As an increasing number of state regulators conduct inquiries and tighten accounting rules and reporting requirements for finite reinsurance transactions, one property/casualty insurer trade group is urging regulators to take a consistent approach and avoid creating a crazy-quilt of confusing and conflicting investigative practices and compliance rules.
The Property Casualty Insurers Association of America (PCI) noted that accounting standards for finite reinsurance transactions are already in place and that the National Association of Insurance Commissioners (NAIC) would be an ideal forum for state regulators to develop a uniform approach to the finite risk issue. The NAIC is currently meeting in Chicago to consider the rules related to finite reinsurance transactions and additional action could be taken as early as the June meeting, according to PCI.
“Both Generally Accepted Accounting Principles (GAAP) and statutory insurance accounting give clear guidance on reporting and accounting for finite reinsurance transactions,” said PCI President Ernie Csiszar. “While there may be a need for increased disclosure requirements that would alert regulators to the types of contracts that may demand closer review, we don’t think the current investigations into such practices by the FBI, SEC and others is an indictment of the state regulatory system. There are laws on the books that prohibit fraudulent transactions and the individuals and companies that break those laws should be prosecuted.”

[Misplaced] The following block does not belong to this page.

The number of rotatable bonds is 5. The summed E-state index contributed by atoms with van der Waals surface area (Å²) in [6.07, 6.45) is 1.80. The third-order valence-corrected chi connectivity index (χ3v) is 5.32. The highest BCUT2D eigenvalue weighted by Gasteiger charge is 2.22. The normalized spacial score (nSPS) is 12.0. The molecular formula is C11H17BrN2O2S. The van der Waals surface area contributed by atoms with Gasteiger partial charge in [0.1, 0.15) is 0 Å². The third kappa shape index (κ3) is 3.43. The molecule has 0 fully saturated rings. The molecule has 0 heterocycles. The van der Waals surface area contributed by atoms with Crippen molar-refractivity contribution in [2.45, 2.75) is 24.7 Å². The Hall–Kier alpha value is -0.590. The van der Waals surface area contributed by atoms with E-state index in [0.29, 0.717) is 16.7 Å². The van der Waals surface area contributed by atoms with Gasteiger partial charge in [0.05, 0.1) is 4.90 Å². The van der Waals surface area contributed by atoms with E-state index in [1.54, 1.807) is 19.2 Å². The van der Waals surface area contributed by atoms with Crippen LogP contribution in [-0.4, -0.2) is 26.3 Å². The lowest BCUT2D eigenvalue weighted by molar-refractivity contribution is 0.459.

PCI stated that its members believe that states should take a uniform approach to conducting inquiries of insurer and reinsurer practices and that leadership from NAIC is sorely needed. PCI cited Y2K and producer compensation as two previous instances where the NAIC facilitated a uniform and efficient issues management process.
“The NAIC has the opportunity to take a leadership position and help states adopt a uniform and consistent approach to this issue,” said Csiszar. “I sincerely hope the NAIC’s bureaucratic red tape does not result in the organization missing the mark and lending further fuel to the calls for additional federal regulatory intervention.”
Finite risk reinsurance combines traditional reinsurance with financing techniques and is designed to be a cost effective alternative to a standard insurance policy. Finite risk transactions can be structured to cover past or future losses. In recent months finite reinsurance transactions have come under increasing regulatory scrutiny after allegations arose that some insurers used these products to smooth over earnings statements.
“Finite reinsurance products are an important financial tool for both primary insurers and reinsurers,” said Csiszar. “They can lower the cost of reinsurance and even make reinsurance coverage more available because they allow reinsurers to appropriately limit their risk.However, it is critical that these transactions be accounted and reported properly. That’s why a uniform set of definitions and accounting standards is so important to insurers and regulators.”
PCI has been closely monitoring state regulatory activity on the finite reinsurance issue for the past six months.
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